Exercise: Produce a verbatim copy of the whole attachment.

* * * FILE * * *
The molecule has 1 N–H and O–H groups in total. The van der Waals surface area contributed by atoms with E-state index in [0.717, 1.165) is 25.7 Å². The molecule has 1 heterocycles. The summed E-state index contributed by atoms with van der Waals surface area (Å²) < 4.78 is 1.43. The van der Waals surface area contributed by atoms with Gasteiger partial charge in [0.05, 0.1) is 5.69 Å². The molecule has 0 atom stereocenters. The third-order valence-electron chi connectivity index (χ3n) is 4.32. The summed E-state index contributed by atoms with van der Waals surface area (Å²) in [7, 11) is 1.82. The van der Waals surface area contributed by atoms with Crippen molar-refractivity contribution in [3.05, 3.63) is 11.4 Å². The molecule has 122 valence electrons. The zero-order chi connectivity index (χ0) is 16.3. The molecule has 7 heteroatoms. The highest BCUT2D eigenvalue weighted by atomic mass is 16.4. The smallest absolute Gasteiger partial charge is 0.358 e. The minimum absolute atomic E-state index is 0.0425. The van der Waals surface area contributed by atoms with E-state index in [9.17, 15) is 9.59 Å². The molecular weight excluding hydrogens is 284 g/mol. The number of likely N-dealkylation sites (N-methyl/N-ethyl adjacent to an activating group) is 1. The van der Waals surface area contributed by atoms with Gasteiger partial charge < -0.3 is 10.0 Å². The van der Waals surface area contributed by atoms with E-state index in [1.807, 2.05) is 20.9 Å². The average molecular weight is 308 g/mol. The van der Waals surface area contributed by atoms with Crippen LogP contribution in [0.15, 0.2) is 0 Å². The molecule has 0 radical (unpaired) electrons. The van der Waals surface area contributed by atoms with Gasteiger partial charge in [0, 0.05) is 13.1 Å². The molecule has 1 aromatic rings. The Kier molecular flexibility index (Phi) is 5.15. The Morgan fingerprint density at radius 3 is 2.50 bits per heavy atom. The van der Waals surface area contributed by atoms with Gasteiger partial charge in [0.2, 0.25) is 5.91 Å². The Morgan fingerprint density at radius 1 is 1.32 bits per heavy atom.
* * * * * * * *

The molecule has 1 N–H and O–H groups in total. The van der Waals surface area contributed by atoms with E-state index in [0.717, 1.165) is 25.7 Å². The molecule has 1 heterocycles. The summed E-state index contributed by atoms with van der Waals surface area (Å²) < 4.78 is 1.43. The van der Waals surface area contributed by atoms with Gasteiger partial charge in [0.05, 0.1) is 5.69 Å². The molecule has 0 atom stereocenters. The third-order valence-electron chi connectivity index (χ3n) is 4.32. The summed E-state index contributed by atoms with van der Waals surface area (Å²) in [7, 11) is 1.82. The van der Waals surface area contributed by atoms with Crippen molar-refractivity contribution in [3.05, 3.63) is 11.4 Å². The molecule has 122 valence electrons. The zero-order chi connectivity index (χ0) is 16.3. The molecule has 7 heteroatoms. The highest BCUT2D eigenvalue weighted by atomic mass is 16.4. The smallest absolute Gasteiger partial charge is 0.358 e. The minimum absolute atomic E-state index is 0.0425. The van der Waals surface area contributed by atoms with E-state index in [9.17, 15) is 9.59 Å². The molecular weight excluding hydrogens is 284 g/mol. The number of likely N-dealkylation sites (N-methyl/N-ethyl adjacent to an activating group) is 1. The van der Waals surface area contributed by atoms with Gasteiger partial charge < -0.3 is 10.0 Å². The van der Waals surface area contributed by atoms with E-state index in [1.807, 2.05) is 20.9 Å². The average molecular weight is 308 g/mol. The van der Waals surface area contributed by atoms with Crippen LogP contribution in [0.15, 0.2) is 0 Å². The molecule has 0 radical (unpaired) electrons. The van der Waals surface area contributed by atoms with Gasteiger partial charge in [0, 0.05) is 13.1 Å². The molecule has 1 aromatic rings. The Kier molecular flexibility index (Phi) is 5.15. The Morgan fingerprint density at radius 3 is 2.50 bits per heavy atom. The van der Waals surface area contributed by atoms with Gasteiger partial charge in [0.2, 0.25) is 5.91 Å². The Morgan fingerprint density at radius 1 is 1.32 bits per heavy atom.